The repositioning of the talent pool towards marketable and adaptable skills that we saw pre-pandemic will only accelerate. The unprecedented uncertainty and unemployment rates we’re experiencing today will drive new trends towards adaptability and a growth mindset in people at all career levels. While credentials will still be valued, how students acquire these crucial educational proficiencies will prompt schools and institutions to more directly connect coursework to those skill sets that companies demand.

“Workforce development” is no longer relegated to trades-based training and will continue to blur between professional and vocational. New innovations in technology and manufacturing that emerge post-pandemic will expand alternate pathways beyond the typical college experience. Institutions such as community colleges, with their deep community roots and their occupational education and training programs, will play a key role as employers seek to cultivate a more diverse talent pipeline that meets immediate workforce needs. In addition, the pandemic has forced those disciplines that rely on hands-on learning (medicine, arts, construction, etc.) to find a short-term workaround. As technologies evolve, longer-term solutions that require literacy in AR and VR will offer supplement for in-person instruction. Schools and institutions can use this moment to explore new meanings for hands-on and explorative learning beyond the classroom.

A group of people in a room.
California Baptist University Troesh Engineering Building, Riverside, Calif.
6. Embrace the campus as an ecosystem to build new synergies.

Connections made beyond the campus through partnerships with local business, government, and community makes learning resonant. With the pandemic, such connections are essential for school operations and in some cases, survival. As public and civic entities form new alliances between industry, technology, and education as a way of plotting the course to reopening, imagine what could happen if these alliances stayed together to solve problems going forward.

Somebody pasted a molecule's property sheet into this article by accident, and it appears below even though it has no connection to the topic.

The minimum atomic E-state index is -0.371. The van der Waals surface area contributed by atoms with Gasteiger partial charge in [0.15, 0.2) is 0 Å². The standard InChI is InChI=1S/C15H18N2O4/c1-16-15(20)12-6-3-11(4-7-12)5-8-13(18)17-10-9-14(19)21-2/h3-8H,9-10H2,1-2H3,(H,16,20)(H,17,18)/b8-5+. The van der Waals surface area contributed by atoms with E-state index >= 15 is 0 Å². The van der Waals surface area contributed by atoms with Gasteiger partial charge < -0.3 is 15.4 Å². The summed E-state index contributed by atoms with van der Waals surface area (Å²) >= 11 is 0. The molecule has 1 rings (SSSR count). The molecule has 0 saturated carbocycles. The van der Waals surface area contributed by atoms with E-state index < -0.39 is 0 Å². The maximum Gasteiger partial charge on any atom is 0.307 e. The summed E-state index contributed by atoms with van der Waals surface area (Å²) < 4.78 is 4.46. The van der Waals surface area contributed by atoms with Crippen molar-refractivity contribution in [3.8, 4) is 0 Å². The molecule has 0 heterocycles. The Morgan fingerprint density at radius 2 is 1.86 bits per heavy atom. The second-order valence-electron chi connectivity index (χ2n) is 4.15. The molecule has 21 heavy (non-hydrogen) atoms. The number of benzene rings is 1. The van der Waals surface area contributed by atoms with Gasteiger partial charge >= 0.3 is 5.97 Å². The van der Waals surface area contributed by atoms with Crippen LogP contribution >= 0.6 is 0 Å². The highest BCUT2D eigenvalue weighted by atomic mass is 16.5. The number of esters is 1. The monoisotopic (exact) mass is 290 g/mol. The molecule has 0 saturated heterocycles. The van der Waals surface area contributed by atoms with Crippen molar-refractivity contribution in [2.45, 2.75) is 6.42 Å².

Shelter-in-place orders have forced us to experiment with the relationship between the workday and the learning day. And as companies plan to head back to the office, there is a recognition that these plans go hand-in-hand with plans for a return to school. Although fraught with difficulty, this shift has driven us to reevaluate the learning day, week, and year, relative to the workday.

As we consider the role of education as an engine of our communities and cities, public and private sectors have an opportunity to partner towards building new synergies between work and education, integrally working together to help communities thrive.

A group of people sitting at a table in a library.
826CHI, Chicago

Predicting the future of our post-pandemic world is arguably futile, but we can collectively shape the possibilities of an optimistic way forward. The pandemic has drawn attention to challenges around equity and designing for multiple paths to success with which education and our communities have historically struggled. We cannot look away. Leveraging what we have learned from this experience can only lead to positive outcomes. Education was made for this moment, and it has all the right resources and people — thinkers, change makers, curious minds, and passionate advocates — to design what comes next.

To begin a conversation about how these tools can support you now and into the future, please contact us at .

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Meghan Webster
As a principal at Gensler, Meghan helps shape strategic vision and strategy, leverage research, and build client engagement. Her work on a broad range of project types with various education clients has developed her experience across all aspects of the design process. Driven by a lifelong passion for shaping the human experience, Meghan brings strategic leadership, innovation, and expertise to design and its core business in client services. She is based in Chicago. Contact her at .
Patricia Nobre
As a Principal and Studio Director at Gensler, Patricia leads a multi-disciplinary team dedicated to helping organizations across industries thrive in times of change through design for a range of possible futures. Spanning science, healthcare, education, and workplace, her work is driven by a fundamental belief in the human experience of belonging. Contact her at .
Mark Thaler
Mark is a principal and global leader of Gensler’s Education practice. He is one of Gensler’s experts in the design of learning environments and student spaces. His projects span the academic spectrum, from K-12 through higher education. Mark is based in New York. Contact him at .
Nathan Kim
Nathan is a studio director and principal with more than 15 years of experience and a deep conviction in the power of education and the promise of its global impact. His work includes the California State University system, community colleges, K–12, and charter schools. Nathan is based in Los Angeles. Contact him at .